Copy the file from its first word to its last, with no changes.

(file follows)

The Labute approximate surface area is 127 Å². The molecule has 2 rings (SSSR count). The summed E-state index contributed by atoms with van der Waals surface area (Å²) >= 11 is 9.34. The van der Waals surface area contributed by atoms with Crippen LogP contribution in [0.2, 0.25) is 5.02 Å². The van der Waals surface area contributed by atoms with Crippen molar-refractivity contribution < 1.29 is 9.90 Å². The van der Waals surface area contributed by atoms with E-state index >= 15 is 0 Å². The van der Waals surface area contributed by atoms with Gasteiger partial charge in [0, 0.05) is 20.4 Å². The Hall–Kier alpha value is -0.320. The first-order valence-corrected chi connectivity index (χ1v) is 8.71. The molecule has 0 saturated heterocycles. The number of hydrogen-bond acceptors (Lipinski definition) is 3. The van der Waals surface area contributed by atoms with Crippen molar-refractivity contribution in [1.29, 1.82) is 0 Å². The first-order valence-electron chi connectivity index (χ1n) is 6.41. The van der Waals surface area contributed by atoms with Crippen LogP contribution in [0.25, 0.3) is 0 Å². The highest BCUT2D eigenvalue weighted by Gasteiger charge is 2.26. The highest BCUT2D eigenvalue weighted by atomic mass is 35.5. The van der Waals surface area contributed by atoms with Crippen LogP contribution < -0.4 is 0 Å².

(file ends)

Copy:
The Labute approximate surface area is 127 Å². The molecule has 2 rings (SSSR count). The summed E-state index contributed by atoms with van der Waals surface area (Å²) >= 11 is 9.34. The van der Waals surface area contributed by atoms with Crippen LogP contribution in [0.2, 0.25) is 5.02 Å². The van der Waals surface area contributed by atoms with Crippen molar-refractivity contribution < 1.29 is 9.90 Å². The van der Waals surface area contributed by atoms with E-state index >= 15 is 0 Å². The van der Waals surface area contributed by atoms with Gasteiger partial charge in [0, 0.05) is 20.4 Å². The Hall–Kier alpha value is -0.320. The first-order valence-corrected chi connectivity index (χ1v) is 8.71. The molecule has 0 saturated heterocycles. The number of hydrogen-bond acceptors (Lipinski definition) is 3. The van der Waals surface area contributed by atoms with Crippen molar-refractivity contribution in [1.29, 1.82) is 0 Å². The first-order valence-electron chi connectivity index (χ1n) is 6.41. The van der Waals surface area contributed by atoms with Crippen LogP contribution in [0.25, 0.3) is 0 Å². The highest BCUT2D eigenvalue weighted by Gasteiger charge is 2.26. The highest BCUT2D eigenvalue weighted by atomic mass is 35.5. The van der Waals surface area contributed by atoms with Crippen LogP contribution < -0.4 is 0 Å².